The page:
In 2010, a Tennessee woman sent her 7-year-old adopted Russian son back to Moscow on a plane alone, saying he had emotional problems and she could no longer care for him. In 2008, a Russian toddler adopted by a Virginia family died after his father left him in a hot car for hours; the father was found not guilty of involuntary manslaughter.
According to the National Council for Adoption, 19 Russian adoptees have died at the hands of their American parents. Those deaths were among the factors that led to a painstakingly negotiated U.S.-Russia adoption agreement that took effect Nov. 1.
The agreement tightens oversight of adoption agencies, requires prospective adoptive parents to complete up to 80 hours of training and permits Russia to engage in post-adoption monitoring of children adopted by U.S. families.
The bill pending in Moscow would nullify that agreement. Its fate may rest with Putin, who on Thursday described the measure as a legitimate response to the new U.S. law targeting human rights violators but did not specify whether he would sign it.
The U.S. law, called the Magnitsky Act, stems from the case of Sergei Magnitsky, a Russian lawyer who was arrested after accusing officials of a $230 million tax fraud. He was repeatedly denied medical treatment and died in jail in 2009. Russian rights groups claim he was severely beaten and accused the Kremlin of failing to prosecute those responsible.
Regarding the retaliatory adoption ban, the U.S. says it would needlessly stop hundreds of Russian children from finding families.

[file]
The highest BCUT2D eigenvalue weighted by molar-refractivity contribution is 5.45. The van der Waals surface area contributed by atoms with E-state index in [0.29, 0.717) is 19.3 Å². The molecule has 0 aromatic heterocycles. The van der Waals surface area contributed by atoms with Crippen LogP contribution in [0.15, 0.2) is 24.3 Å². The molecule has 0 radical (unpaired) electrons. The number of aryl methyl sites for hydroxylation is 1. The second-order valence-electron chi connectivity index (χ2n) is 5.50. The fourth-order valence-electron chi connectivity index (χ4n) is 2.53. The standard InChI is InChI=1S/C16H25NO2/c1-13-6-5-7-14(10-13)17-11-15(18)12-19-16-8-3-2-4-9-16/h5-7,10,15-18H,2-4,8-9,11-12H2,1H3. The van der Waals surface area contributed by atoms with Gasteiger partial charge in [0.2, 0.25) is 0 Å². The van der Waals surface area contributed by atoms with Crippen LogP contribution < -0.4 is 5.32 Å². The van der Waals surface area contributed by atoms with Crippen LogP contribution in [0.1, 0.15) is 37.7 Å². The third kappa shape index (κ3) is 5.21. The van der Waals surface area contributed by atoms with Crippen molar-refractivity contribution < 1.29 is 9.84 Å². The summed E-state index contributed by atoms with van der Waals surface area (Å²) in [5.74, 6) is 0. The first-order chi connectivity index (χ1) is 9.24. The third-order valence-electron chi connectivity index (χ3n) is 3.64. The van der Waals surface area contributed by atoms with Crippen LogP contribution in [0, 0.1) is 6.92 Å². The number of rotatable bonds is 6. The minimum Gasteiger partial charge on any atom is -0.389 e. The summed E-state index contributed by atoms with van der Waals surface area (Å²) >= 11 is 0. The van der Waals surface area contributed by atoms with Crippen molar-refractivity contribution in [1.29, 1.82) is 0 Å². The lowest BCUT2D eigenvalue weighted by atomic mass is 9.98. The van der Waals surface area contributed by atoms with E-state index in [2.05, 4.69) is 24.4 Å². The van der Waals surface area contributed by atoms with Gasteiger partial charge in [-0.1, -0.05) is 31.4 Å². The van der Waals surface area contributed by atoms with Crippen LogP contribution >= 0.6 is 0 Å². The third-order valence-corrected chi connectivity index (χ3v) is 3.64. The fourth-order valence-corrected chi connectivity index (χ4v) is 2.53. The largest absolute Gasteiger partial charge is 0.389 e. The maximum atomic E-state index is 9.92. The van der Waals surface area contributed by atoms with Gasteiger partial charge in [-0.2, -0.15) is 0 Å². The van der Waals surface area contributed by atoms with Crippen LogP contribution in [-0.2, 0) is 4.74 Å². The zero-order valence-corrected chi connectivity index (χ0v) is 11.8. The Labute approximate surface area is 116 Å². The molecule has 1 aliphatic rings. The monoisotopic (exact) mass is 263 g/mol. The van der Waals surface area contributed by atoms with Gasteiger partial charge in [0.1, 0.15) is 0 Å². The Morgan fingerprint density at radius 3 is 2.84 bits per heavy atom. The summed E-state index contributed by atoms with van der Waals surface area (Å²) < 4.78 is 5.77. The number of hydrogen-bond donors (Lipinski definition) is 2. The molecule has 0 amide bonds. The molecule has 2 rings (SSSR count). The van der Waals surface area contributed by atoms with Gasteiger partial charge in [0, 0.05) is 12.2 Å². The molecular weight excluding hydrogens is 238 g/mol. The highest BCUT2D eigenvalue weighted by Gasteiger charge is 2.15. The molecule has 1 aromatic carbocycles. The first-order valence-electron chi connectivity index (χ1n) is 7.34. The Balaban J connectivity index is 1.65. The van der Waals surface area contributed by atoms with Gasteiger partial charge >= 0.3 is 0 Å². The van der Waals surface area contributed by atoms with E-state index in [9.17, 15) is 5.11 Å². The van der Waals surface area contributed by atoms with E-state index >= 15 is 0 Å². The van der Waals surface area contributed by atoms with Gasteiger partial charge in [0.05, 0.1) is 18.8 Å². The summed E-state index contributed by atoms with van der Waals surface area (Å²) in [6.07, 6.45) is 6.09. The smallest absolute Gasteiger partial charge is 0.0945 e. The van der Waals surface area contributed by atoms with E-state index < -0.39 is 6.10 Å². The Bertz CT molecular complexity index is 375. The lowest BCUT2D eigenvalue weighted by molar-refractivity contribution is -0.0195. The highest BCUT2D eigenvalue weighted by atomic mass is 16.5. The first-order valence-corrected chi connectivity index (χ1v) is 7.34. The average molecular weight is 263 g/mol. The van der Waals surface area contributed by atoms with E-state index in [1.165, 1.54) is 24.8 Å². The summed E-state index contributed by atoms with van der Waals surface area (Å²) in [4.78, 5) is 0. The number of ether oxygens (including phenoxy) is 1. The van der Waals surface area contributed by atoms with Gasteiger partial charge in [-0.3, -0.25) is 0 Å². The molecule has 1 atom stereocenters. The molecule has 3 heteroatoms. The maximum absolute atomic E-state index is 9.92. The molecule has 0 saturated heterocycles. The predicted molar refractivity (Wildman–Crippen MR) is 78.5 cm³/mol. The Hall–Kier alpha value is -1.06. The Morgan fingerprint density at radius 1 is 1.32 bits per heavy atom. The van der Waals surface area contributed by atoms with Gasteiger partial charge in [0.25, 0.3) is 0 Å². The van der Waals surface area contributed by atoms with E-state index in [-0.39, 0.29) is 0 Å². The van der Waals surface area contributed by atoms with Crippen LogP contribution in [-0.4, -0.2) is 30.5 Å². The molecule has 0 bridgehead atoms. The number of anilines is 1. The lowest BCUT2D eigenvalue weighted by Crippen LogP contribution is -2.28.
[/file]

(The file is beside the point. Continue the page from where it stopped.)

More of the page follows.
"The welfare of children is simply too important to be linked to other issues in our bilateral relationship," U.S. Ambassador to Russia Michael McFaul said in a statement.
U.S.-based adoption advocates indicated there were intensive efforts under way to derail the bill.
The Joint Council on International Children's Services, which represents many U.S. groups interested in adoption and child welfare, said it was working with both American and Russian officials to resolve the matter, urging them to "put the needs and best interest of each child as the primary consideration."
Others tracking progress of the bill include Denise Bierly of the American Academy of Adoption Attorneys, who called it "a significant step backward for the welfare of children," and Bill Blacquiere of Bethany Christian Services, one of the largest U.S. adoption agencies.
Blacquiere said that child welfare needs in Russia are extensive, and that its special-needs children would be better served if Russia availed itself of American expertise rather than strain bilateral relations. Russia has taken some steps to improve its foster care system and move more children out of orphanages, he said, but needs to invest more government funds.
Several adoption advocates suggested that the Russian bill was damaging even if it doesn't become law.
"Even if it just bravado, it still does harm," said Adam Pertman, the Donaldson Institute's executive director. "International adoption is already cast in a bad light, and some people will say, `This is just a minefield. I'm not going to go there.' The losers are the children."